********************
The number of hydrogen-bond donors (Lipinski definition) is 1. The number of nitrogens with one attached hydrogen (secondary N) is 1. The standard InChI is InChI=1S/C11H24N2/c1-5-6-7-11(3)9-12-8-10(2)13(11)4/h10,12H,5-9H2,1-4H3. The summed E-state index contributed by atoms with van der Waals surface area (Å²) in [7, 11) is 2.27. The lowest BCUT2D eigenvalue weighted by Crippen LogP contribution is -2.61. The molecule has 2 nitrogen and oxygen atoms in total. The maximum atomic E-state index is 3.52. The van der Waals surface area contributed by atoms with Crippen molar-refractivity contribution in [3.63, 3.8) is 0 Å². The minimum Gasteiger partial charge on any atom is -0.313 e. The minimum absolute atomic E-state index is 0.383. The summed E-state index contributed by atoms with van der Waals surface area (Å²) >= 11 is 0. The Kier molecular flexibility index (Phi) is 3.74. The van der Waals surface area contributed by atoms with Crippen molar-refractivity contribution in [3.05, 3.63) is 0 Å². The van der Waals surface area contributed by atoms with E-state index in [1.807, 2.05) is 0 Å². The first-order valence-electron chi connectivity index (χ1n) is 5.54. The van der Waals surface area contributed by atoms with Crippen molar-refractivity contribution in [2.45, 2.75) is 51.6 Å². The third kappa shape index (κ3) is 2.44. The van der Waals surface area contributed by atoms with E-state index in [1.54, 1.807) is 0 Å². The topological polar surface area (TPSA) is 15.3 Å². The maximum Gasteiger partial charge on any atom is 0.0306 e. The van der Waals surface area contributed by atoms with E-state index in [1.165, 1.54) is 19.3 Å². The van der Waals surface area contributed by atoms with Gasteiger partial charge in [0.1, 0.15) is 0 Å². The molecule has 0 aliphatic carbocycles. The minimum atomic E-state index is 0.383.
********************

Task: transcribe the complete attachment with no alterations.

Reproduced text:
The number of hydrogen-bond donors (Lipinski definition) is 1. The number of nitrogens with one attached hydrogen (secondary N) is 1. The standard InChI is InChI=1S/C11H24N2/c1-5-6-7-11(3)9-12-8-10(2)13(11)4/h10,12H,5-9H2,1-4H3. The summed E-state index contributed by atoms with van der Waals surface area (Å²) in [7, 11) is 2.27. The lowest BCUT2D eigenvalue weighted by Crippen LogP contribution is -2.61. The molecule has 2 nitrogen and oxygen atoms in total. The maximum atomic E-state index is 3.52. The van der Waals surface area contributed by atoms with Crippen molar-refractivity contribution in [3.63, 3.8) is 0 Å². The minimum Gasteiger partial charge on any atom is -0.313 e. The minimum absolute atomic E-state index is 0.383. The summed E-state index contributed by atoms with van der Waals surface area (Å²) >= 11 is 0. The Kier molecular flexibility index (Phi) is 3.74. The van der Waals surface area contributed by atoms with Crippen molar-refractivity contribution in [3.05, 3.63) is 0 Å². The van der Waals surface area contributed by atoms with E-state index in [1.807, 2.05) is 0 Å². The first-order valence-electron chi connectivity index (χ1n) is 5.54. The van der Waals surface area contributed by atoms with Crippen molar-refractivity contribution in [2.45, 2.75) is 51.6 Å². The third kappa shape index (κ3) is 2.44. The van der Waals surface area contributed by atoms with E-state index in [1.54, 1.807) is 0 Å². The topological polar surface area (TPSA) is 15.3 Å². The maximum Gasteiger partial charge on any atom is 0.0306 e. The van der Waals surface area contributed by atoms with E-state index in [1.165, 1.54) is 19.3 Å². The van der Waals surface area contributed by atoms with Gasteiger partial charge in [0.1, 0.15) is 0 Å². The molecule has 0 aliphatic carbocycles. The minimum atomic E-state index is 0.383.